Chick-fil-A is quickening its pulse in social, using a mix of data mining and loose rules of engagement to respond to 35,000 social media mentions a month and create content in under two or three minutes in most cases.
The fast-food brand was the first client at Unit3C, a production and content studio started by its agency, Moxie. Moxie opened the 700-square-foot studio in Atlanta because it needed strategy, production, creative and media together under one roof to get content, especially for social, out faster. While Chick-fil-A’s social interactions have only increased by about 10 percent in the past year, the brand contends the quality of content has improved. And today, the brand is able to produce a post and photo in under two or three minutes.
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“The one thing we’ve realized today is that as a brand, we have a very short runway to get into any conversation,” said Kristen Hunter, who heads social and digital marketing for Chick-fil-A. “So if we want to be relevant with our content, we also have to respond to as much as possible, and do it quickly.”
One way it does that is by tailoring its approach on platforms. On Facebook, where the brand has 7.5 million followers, the audience is heavily “mom,” said Erik Hostelter, who heads Unit3C. So content focuses on recipes that would appeal to older females, while the team responds to questions about availability and nutrition. Hunter said that her focus is on shortening approval times so they can respond to questions and post new content faster.
Facebook is still the brand’s largest platform, but it has largely shifted to a paid one. Chick-fil-A’s fastest growing one is now Instagram.
On Instagram, where the company has 335,000 followers, the brand’s approach is designed for the platform’s younger users. Most of the photos are actual pictures of food. Photos are taken on an iPhone, and the food is never retouched beyond a filter.
“We can do that because our food looks good,” said Hostelter.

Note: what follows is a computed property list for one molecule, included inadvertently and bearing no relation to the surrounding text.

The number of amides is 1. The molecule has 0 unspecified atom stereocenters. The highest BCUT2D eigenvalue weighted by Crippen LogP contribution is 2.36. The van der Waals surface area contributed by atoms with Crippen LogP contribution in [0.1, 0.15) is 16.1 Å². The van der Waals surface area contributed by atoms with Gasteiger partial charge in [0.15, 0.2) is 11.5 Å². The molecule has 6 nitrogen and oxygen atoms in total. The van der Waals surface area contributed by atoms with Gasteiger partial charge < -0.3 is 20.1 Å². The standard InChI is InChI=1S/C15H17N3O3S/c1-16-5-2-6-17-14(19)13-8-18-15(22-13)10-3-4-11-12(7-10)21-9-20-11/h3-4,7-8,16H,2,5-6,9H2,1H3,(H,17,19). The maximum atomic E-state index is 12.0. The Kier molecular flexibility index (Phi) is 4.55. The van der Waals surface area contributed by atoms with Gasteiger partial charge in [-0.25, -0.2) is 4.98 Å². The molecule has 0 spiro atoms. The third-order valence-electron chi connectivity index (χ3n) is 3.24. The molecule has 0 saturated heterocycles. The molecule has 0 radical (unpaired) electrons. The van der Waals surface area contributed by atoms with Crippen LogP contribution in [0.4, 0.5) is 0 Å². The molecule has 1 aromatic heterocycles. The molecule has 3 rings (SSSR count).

But it’s not just sandwiches, artfully arranged: Every photo tries to have a “human” element — whether it’s a hand reaching out for a milkshake or a burger on a typical kitchen table. “Everything has to look like it’s just about to be consumed,” said Hostetler.
A photo posted by Chick-fil-A, Inc. (@chickfila) on
To make shoots happen quickly, they take place wherever is needed: at Hostetler’s house, because he has a pool, or in someone else’s garden. For last year’s college football game between the University of Georgia and the University of Florida, the brand wanted to promote its “catering” option using Twitter Amplify.
So in a week’s time, Chick-fil-A and Moxie created 10 six-second spots, all shot at an account director’s house. One featured a Florida fan cheering with his mouth full of chicken that could be deployed if Florida scored, and so on. At the Chick-fil-A of a year ago, that probably wouldn’t have been possible considering the layers of approval needed. Now, because legal and production sit together, it is.
And it’s had success: Engagement Labs, a firm that crunches social data, named it America’s top brand on social media for 2015 across Facebook, Twitter and Instagram — topping Netflix and Amazon. Next year, said Hunter, the focus is on figuring out how to be agile while producing posts that anticipate real-time moments on social rather than just reacting to them.
But social media for Chick-fil-A also involves plenty of firefighting. Over the last few years, the COO’s anti-gay comments and the brand’s support of anti-LGBT causes have drawn fire. While the donations have ceased and the brand has largely distanced itself from those comments, the conservative stance remains. It’s still closed on Sundays, for example.
Its social media team has taken something of a middle ground on these issues; it doesn’t delete comments on its accounts, nor does it respond to each one. “Yes, we’re conservative,” said Hostetler. “But we’re also real. We can be both.”
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